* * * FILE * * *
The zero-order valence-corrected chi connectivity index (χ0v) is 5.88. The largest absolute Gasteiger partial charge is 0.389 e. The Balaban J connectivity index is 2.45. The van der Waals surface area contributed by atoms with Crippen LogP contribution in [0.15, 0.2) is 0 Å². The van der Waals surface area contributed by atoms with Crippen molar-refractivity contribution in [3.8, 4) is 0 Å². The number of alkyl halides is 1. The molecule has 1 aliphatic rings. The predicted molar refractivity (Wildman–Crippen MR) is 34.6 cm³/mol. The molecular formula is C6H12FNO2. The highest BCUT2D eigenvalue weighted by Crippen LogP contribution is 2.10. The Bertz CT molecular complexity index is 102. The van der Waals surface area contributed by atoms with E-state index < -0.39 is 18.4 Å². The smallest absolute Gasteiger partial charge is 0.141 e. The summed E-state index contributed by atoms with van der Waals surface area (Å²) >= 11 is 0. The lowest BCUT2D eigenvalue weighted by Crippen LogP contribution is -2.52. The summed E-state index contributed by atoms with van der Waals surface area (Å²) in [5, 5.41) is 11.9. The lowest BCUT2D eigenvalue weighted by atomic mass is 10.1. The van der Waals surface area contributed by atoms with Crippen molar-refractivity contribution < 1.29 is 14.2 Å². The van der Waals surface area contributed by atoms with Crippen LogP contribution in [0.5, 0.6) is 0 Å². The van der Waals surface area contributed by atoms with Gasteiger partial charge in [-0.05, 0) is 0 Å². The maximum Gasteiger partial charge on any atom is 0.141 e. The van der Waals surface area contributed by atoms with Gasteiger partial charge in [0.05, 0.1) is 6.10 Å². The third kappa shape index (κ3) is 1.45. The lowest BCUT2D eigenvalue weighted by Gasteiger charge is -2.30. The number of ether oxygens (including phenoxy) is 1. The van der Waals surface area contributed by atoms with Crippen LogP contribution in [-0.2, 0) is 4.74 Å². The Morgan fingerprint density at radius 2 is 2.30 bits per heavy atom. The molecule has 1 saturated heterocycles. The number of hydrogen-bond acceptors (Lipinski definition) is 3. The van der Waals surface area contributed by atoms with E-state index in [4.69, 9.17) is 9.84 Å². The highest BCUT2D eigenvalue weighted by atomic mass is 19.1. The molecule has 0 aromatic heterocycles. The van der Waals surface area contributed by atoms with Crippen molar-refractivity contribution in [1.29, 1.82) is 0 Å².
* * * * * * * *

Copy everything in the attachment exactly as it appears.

The zero-order valence-corrected chi connectivity index (χ0v) is 5.88. The largest absolute Gasteiger partial charge is 0.389 e. The Balaban J connectivity index is 2.45. The van der Waals surface area contributed by atoms with Crippen LogP contribution in [0.15, 0.2) is 0 Å². The van der Waals surface area contributed by atoms with Crippen molar-refractivity contribution in [3.8, 4) is 0 Å². The number of alkyl halides is 1. The molecule has 1 aliphatic rings. The predicted molar refractivity (Wildman–Crippen MR) is 34.6 cm³/mol. The molecular formula is C6H12FNO2. The highest BCUT2D eigenvalue weighted by Crippen LogP contribution is 2.10. The Bertz CT molecular complexity index is 102. The van der Waals surface area contributed by atoms with E-state index < -0.39 is 18.4 Å². The smallest absolute Gasteiger partial charge is 0.141 e. The summed E-state index contributed by atoms with van der Waals surface area (Å²) >= 11 is 0. The lowest BCUT2D eigenvalue weighted by Crippen LogP contribution is -2.52. The summed E-state index contributed by atoms with van der Waals surface area (Å²) in [5, 5.41) is 11.9. The lowest BCUT2D eigenvalue weighted by atomic mass is 10.1. The van der Waals surface area contributed by atoms with Crippen molar-refractivity contribution < 1.29 is 14.2 Å². The van der Waals surface area contributed by atoms with Crippen LogP contribution in [0.5, 0.6) is 0 Å². The van der Waals surface area contributed by atoms with Gasteiger partial charge in [-0.05, 0) is 0 Å². The maximum Gasteiger partial charge on any atom is 0.141 e. The van der Waals surface area contributed by atoms with Gasteiger partial charge in [0.05, 0.1) is 6.10 Å². The third kappa shape index (κ3) is 1.45. The lowest BCUT2D eigenvalue weighted by Gasteiger charge is -2.30. The number of ether oxygens (including phenoxy) is 1. The van der Waals surface area contributed by atoms with Crippen LogP contribution in [-0.2, 0) is 4.74 Å². The Morgan fingerprint density at radius 2 is 2.30 bits per heavy atom. The molecule has 1 saturated heterocycles. The number of hydrogen-bond acceptors (Lipinski definition) is 3. The van der Waals surface area contributed by atoms with E-state index in [4.69, 9.17) is 9.84 Å². The highest BCUT2D eigenvalue weighted by atomic mass is 19.1. The molecule has 0 aromatic heterocycles. The van der Waals surface area contributed by atoms with Crippen molar-refractivity contribution in [1.29, 1.82) is 0 Å².